In Florida, Eli spoke about her panic and determination to finish school before her DACA expires. She has only one more semester to go, but lives an hour away from the University of Central Florida — and without DACA, wouldn’t be able to legally drive. As she said, “Me not having my driver’s license anymore will matter a lot. I’m the first person in my family to go to college. If DACA is rescinded, I’m not going down without a fight.”

And in Arizona, Veronica spoke about how attending a Dreamer Dinner with Rep. Ruben Gallego (D-AZ) motivated her to fight even harder for the Dream Act, saying:

After talking with Congressman Gallego, I feel motivated to go out and pressure other politicians who haven’t decided where they stand yet, to make sure they do the right thing. I feel more powerful, to keep fighting to get the support we need for the DREAM Act.

Elected officials respond to Dreamer Dinners

The elected officials who attended the Dreamer Dinners, for their part, expressed support for Dreamers and the Dream Act, affirmed the contributions that immigrants and Dreamers make to America, emphasized that Dreamers and their parents are Americans too, vowed to fight for legislation, and thanked the Dreamers for sharing such personal and moving stories.

In Ohio, Columbus Councilwoman Liz Brown said that:

DACA recipients are young people whose lives are filled with promise. They are taxpayers, and they’re our neighbors. We must stand with them and against any threat to the proven success that is the DACA program.

In New Mexico, Rep. Michelle Lujan Grisham (D-NM) said that:

I wish the President could sit in an Albuquerque living room and have a real discussion with DREAMers about what DACA means to them.

I did that this morning, and every time I talk with these young people and their families, I am reminded about how valuable they are to our community. They are not political pawns, despite the President’s hateful rhetoric and actions. Immigrant families aspire to be productive members of our communities and provide the same opportunities we all want for our children.

In Texas, State Rep. Ramon Romero hosted two Dreamer Dinners and strongly commended the experience. As he said of the Dreamers he met with:

I was moved by the enthusiasm of their nature and excited about their optimism for the future. Despite the obstacles, it’s clear that this group of young people are not deterred in their belief that that they have a lot to give to this nation, and that this nation is their home…

Personally I am very humble, it was a thoughtful evening for me. I was taken back to the difficulties of life as a low-income immigrant child. That dinner filled my tank, and it’s opportunities like these that remind me why I ran for office.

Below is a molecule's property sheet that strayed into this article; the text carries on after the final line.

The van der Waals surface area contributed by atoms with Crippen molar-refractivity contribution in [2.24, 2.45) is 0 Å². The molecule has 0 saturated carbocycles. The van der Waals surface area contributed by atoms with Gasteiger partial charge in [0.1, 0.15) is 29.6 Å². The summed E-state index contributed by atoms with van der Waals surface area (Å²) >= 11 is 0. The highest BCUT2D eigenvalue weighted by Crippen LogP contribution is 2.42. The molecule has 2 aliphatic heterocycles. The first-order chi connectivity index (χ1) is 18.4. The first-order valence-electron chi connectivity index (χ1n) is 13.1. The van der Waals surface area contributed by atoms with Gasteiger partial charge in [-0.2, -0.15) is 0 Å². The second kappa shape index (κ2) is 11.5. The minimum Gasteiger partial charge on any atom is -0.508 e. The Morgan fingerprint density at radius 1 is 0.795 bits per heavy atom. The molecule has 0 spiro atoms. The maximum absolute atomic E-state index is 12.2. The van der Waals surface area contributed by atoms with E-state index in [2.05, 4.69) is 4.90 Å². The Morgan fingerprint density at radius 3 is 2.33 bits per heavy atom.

And in Florida at his Dreamer Dinner, Rep. Darren Soto (D-FL) at one point made such a forceful statement in favor of Dreamers that some attendees teared up. In response to some of the Dreamers at the dinner saying that they sometimes felt like they didn’t belong anywhere, he said, “As a United States Congressman, I’m here to tell you that you are an American and this is your country.”

You can read more about the individual Dreamer Dinners here.

Attending elected officials

The list of elected officials who have attended at least one Dreamer Dinner is as follows:

Members of Congress: Sen. Kamala Harris (D-CA), Rep. Joaquin Castro (D-TX), Rep. Pramila Jayapal (D-WA), Rep. Joe Kennedy III (D-MA), Rep. Katherine Clark (D-MA), Rep. Stephanie Murphy (D-FL), Rep. Eric Swalwell (D-CA), Rep. Darren Soto (D-FL), Rep. Michelle Lujan Grisham (D-NM), Rep. Jimmy Lopez (D-CA), Rep. Ruben Gallego (D-AZ), the staff from from Sen. Debbie Stabenow and Gary Peters (D-MI) offices, and Grand Rapids Congressional candidate Jeff Thomas.

State officials: Texas: State Rep. Gene Wu, State Rep. Lina Ortega; Michigan: State Rep. David LaGrand, State Rep. Winnie Brinks; Florida: State Sen. Jose Javier Rodriguez, State Sen. Victor Torres, State Rep. Ramon Romero, State Rep. Evan Jenne, State Rep. Amy Mercado, State Rep. Carlos Guillermo-Smith, State Rep. John Cortes, State Rep. Daisy Baez, State Rep. Robert Asencio, State Rep. Bobby DuBose, State Rep. Patricia Williams, State Rep. Barrington Russell, and State Rep. David Richardson.

City and local officials: Los Angeles Mayor Eric Garcetti; Los Angeles Councilmember Gil Cedillo; New York Mayor Bill DeBlasio; Columbus Councilwoman Liz Brown; six Kent County, Michigan commissioners; one Grand Rapids city commissioner; Michigan Board of Education Trustee Lupe Ramos-Montigny; and Tallahassee Mayor Andrew Gillum.

The America’s Voice Dreamer Dinners campaign is a spin-off of our 2016 DAPA (Deferred Action for Parents of Americans and Lawful Permanent Residents) Dinners push. Learn more about that here.

Source: http://americasvoice.org/blog/dreamer-dinner-report/